About the Festival

May 11, 1965
Johnny Cash was arrested for public drunkenness in Starkville, MS in the early morning of May 11, 1965 following a performance at Mississippi State University. He spent one night in jail and paid a fine of $36.

Febrary 24, 1969
Cash sang about his run-in with “the law” in Starkville on his album, “At San Quentin (The Complete Live Concert),” recorded in 1969.

View “Starkville City Jail” lyrics

Well, I left my motel room, down at the Starkville Motel,

The town had gone to sleep and I was feelin’ fairly well.

I strolled along the sidewalk ‘neath the sweet magnolia trees;

I was whistlin’, pickin’ flowers, swayin’ in the southern breeze.

I found myself surrounded; one policeman said: “That’s him.

Come along, wild flower child. Don’t you know that it’s two a.m.”

They’re bound to get you.

‘Cause they got a curfew.

And you go to the Starkville City jail.

Well, they threw me in the car and started driving into town;

I said: “What the hell did I do?” He said: “Shut up and sit down.”

Well, they emptied out my pockets, took my pills and guitar picks.

I said: “Wait, my name is…” “Awe shut up.” Well, I sure was in a fix.

The sergeant put me in a cell, then he went home for the night;

I said: “Come back here, you so and so; I ain’t bein’ treated right.”

Well, they’re bound to get you, cause they got a curfew,

And you go to the Starkville City Jail.

I started pacin’ back and forth, and now and then I’d yell,

And kick my forty dollar shoes against the steel floor of my cell.

I’d walk awhile and kick awhile, and all night nobody came.

Then I sadly remembered that they didn’t even take my name.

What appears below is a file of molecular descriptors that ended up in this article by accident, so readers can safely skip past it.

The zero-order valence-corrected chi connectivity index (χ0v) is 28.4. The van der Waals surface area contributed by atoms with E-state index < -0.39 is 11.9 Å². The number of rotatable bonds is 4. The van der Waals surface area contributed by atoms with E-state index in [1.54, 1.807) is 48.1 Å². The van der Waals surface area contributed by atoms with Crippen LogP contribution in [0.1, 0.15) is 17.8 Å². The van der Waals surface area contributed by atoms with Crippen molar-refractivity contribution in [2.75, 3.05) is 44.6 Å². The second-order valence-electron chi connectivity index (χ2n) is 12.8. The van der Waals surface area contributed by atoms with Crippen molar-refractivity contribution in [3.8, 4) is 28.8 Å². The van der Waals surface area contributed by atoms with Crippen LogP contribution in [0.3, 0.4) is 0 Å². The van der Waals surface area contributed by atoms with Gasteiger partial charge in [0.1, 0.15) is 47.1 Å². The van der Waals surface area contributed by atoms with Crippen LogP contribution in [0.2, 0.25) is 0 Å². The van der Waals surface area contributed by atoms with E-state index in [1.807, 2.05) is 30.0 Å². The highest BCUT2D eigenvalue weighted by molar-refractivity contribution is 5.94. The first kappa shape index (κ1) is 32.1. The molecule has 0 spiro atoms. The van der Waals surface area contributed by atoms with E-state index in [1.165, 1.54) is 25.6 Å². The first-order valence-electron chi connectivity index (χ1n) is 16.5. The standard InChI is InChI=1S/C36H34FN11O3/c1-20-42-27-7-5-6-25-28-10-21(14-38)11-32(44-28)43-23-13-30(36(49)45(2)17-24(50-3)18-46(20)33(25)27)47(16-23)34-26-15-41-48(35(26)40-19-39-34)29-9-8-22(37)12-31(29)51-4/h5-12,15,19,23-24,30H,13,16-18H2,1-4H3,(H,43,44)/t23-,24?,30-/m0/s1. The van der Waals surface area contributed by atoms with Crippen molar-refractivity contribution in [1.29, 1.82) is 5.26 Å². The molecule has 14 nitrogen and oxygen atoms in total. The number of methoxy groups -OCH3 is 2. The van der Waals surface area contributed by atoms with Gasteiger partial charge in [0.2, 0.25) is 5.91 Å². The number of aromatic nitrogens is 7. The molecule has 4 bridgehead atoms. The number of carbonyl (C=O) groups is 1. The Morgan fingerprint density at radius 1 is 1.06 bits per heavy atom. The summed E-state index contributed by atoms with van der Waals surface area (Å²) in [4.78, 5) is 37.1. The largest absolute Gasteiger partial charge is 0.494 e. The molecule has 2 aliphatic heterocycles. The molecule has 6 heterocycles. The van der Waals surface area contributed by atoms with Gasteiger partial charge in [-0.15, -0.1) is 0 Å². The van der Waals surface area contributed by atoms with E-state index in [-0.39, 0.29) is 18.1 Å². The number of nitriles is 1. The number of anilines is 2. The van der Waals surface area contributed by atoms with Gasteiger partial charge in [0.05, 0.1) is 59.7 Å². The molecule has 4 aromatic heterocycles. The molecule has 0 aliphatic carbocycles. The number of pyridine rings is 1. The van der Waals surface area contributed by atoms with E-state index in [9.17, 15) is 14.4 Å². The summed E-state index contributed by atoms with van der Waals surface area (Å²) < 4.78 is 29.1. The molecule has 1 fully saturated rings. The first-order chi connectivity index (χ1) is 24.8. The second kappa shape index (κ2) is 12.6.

At 8 a.m. they let me out. I said: “Gimme them things of mine!”

They gave me a sneer and a guitar pick, and a yellow dandelion.

They’re bound to get you, ’cause they got a curfew,

And you go to the Starkville City Jail.

September 12, 2004
As a reporter for the for the Starkville Bureau of the Northeast Mississippi Daily Journal, Robbie Ward had heard of Cash’s exploits in town and wanted to find a local story to commemorate the first anniversary of his passing. After months of research, Ward found what he was looking for. It turns out that a young man named “Smokey” Evans shared the cell with Cash back on 1965, and Ward was the first to interview him about that night.

Flower Pickin’ Festival executive director Robbie Ward wrote an article about Johnny Cash’s shoes staying in Starkville after he left the “Starkville City Jail.”

At this point, Ward felt that there was still another chapter to be written in this story. For millions of fans, the life of Johnny Cash is a model of redemption. With this in mind, Ward approached Starkville City officials with the idea of issuing a symbolic pardon to the “Man in Black.”

November 2-4, 2007
Pardoning ceremony
At the first Johnny Cash Flower Pickin’ Festival, fans from all over the world join the Cash family and friends on Main Street in Starkville for “Three Days to Celebrate On Night in Jail.” Marty Stuart headlined a full day of music on Saturday, and Johnny’s sister Joanne Cash lead a Sunday Gospel redemption performance.

The City of Starkville and local law enforcement officials issued a symbolic pardon to Johnny Cash, with an expiration date of one year, ensuring that the .

For more information check out the many articles available on our press page.